2020 Census may have undercounted Black Americans, new analyses say. By Tara Bahrampour / Wash Post 

Two new analyses suggest the 2020 Census may have undercounted Black people at a significantly higher rate than usual, raising concerns about whether minority communities could lose out on fair representation and funding over the next 10 years. The Census Bureau has not yet released data that would allow comparisons of 2020 Census results with earlier estimates to assess the survey’s accuracy. But a simulation comparing the bureau’s estimates for 2020 with results from 2010 indicates that the country’s Black population may have been undercounted at a rate up to three times as high as in 2010. And a second report suggests the undercount of Black children could be up to 10 times as high as a decade ago. Read more 

WHO honors Henrietta Lacks, woman whose cells served science. By Jamey Keaten / AP and ABC News 

They Gave Black Mothers in Mississippi $1,000 a Month. It Changed Their Lives. By Bryce Covert / The New Republic

Tamara Ware is used to getting calls offering financial advice from her community specialist, a social worker of sorts at Springboard to Opportunities, a nonprofit that provides support to the residents of the affordable housing complex where she lives in Jackson, Mississippi, with her three daughters. But one day in February 2020 she got a call that would change her life. The woman on the other end told her she had been selected to be part of the Magnolia Mother’s Trust, a guaranteed income pilot that gives Black mothers like her $1,000 a month for a year, no strings attached. Read more 

Historical / Cultural

This scrupulous biography of Robert E. Lee is exactly what the country needs. By George Will / Wash Post

Princeton’s Allen C. Guelzo, an eminent Civil War historian, has now published exactly what the nation needs as it reappraises important historical figures who lived in challenging times with assumptions radically unlike today’s. “Robert E. Lee: A Life,” Guelzo’s scrupulously measured assessment, is mercifully free of the grandstanding by which many moralists nowadays celebrate themselves by indignantly deploring the shortcomings of those whose behavior offends current sensibilities. But by casting a cool eye on Lee, Guelzo allows facts to validate today’s removals of Lee’s name and statues from public buildings and places. Read more 

Related: Virginia community colleges are dropping President John Tyler and others from their names amid racial reckoning. By Nick Anderson / Wash Post 

Bryan Stevenson, Legacy Museum founder, on American enslavement and modern-day incarceration. By Jamil Smith / Vox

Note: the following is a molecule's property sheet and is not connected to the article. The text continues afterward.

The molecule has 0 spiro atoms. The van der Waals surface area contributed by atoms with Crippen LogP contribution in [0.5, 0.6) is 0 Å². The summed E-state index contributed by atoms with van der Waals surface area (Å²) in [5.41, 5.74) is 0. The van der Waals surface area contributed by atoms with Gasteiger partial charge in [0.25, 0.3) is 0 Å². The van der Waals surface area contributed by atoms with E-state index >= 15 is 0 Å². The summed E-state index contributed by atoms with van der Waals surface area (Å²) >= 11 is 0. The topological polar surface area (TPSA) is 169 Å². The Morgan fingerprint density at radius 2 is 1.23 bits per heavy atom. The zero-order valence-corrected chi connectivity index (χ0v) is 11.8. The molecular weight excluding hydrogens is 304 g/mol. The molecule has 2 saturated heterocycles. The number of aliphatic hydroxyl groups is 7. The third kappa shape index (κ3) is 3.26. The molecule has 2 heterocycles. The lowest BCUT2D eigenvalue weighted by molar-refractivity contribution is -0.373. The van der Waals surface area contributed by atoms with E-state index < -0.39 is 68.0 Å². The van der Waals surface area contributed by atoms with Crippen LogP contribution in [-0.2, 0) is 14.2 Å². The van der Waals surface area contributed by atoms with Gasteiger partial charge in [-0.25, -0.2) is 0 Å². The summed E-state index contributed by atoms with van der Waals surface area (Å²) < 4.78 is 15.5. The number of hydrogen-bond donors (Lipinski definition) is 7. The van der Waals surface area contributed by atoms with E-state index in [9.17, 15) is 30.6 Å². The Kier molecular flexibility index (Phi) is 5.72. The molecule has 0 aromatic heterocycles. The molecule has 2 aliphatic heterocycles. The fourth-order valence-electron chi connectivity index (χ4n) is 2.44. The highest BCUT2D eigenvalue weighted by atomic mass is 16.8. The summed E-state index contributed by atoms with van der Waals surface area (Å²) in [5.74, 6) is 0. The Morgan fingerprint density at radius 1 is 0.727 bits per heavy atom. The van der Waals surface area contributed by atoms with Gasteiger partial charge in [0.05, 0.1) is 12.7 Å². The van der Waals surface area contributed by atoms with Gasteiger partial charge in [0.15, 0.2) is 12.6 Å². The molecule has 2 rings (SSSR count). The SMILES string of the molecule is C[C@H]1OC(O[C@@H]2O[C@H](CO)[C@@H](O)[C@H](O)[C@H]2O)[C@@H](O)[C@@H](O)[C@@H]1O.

Forgive the spoiler, if you will. But when I walked into the newly expanded and reopened Legacy Museum in Montgomery, Alabama, the first thing I saw, and heard, were ocean waves, crashing up against the video screens in front of me. The display was a haunting memorial to the kidnapped Africans who did not survive the Middle Passage.

As part of the first chapter of African American history in this nation, seeing that watery grave set the appropriate tone for the museum’s journey through the timeline of Black life in this country, taking visitors from the days of chattel slavery all the way to modern-day evils such as voter suppression and mass incarceration, connecting the dots as it goes. Read more 

Monument honoring indigenous women to replace Columbus statue in Mexico City. By AP and NPR

A replica of a mysterious pre-Hispanic sculpture of an Indigenous woman was chosen Tuesday to replace a statue of Christopher Columbus on Mexico City’s most prominent boulevard. The statue was unearthed in January in the Huasteca region, near Mexico’s Gulf coast. It’s known as “The Young Woman of Amajac,” after the village where she was found buried in a field. But nobody really knows who the stone sculpture was supposed to depict. Read more 

Related: Indigenous Peoples’ Day, as explained by Native Americans. By Emma Bowman / NPR

Mary McLeod Bethune statue to replace Confederate general in Capitol. By Eileen Zaffiro-Kean / USA Today

When a small group of local residents traveled to a tiny hamlet on the Tuscan coast of Italy in July to see the new marble sculpture of Mary McLeod Bethune, Hiram Powell expected to be dazzled by the artfully chiseled statue. What he didn’t expect was the soul-shaking moment when the cloth draped over the gleaming white work of art was pulled away. Suddenly he found himself sinking toward the ground and genuflecting on one knee. “Her eyes met mine, and something just came over me,” said Powell, the interim president of Bethune-Cookman University. “I can’t describe it. She is such a figure and influence on my life. It was meeting the eyes of the maker of all that.” Read more 

Black Women, Self-Making, and Liberty. By Ashley Everson / AAIHS

Historian Tamika Nunley introduces At the Threshold of Liberty: Women, Slavery and Shifting Identities in Washington D.C. with the anecdote of an enslaved woman once named Surrey, who escaped from her enslaver’s home and changed her name to Sukey Dean. The story of Sukey’s life working for her enslaver, her escape, and life as a freedwoman serves as a compelling example of Black women’s and girl’s quest for self-definition and self-making in nineteenth century District of Columbia. Read more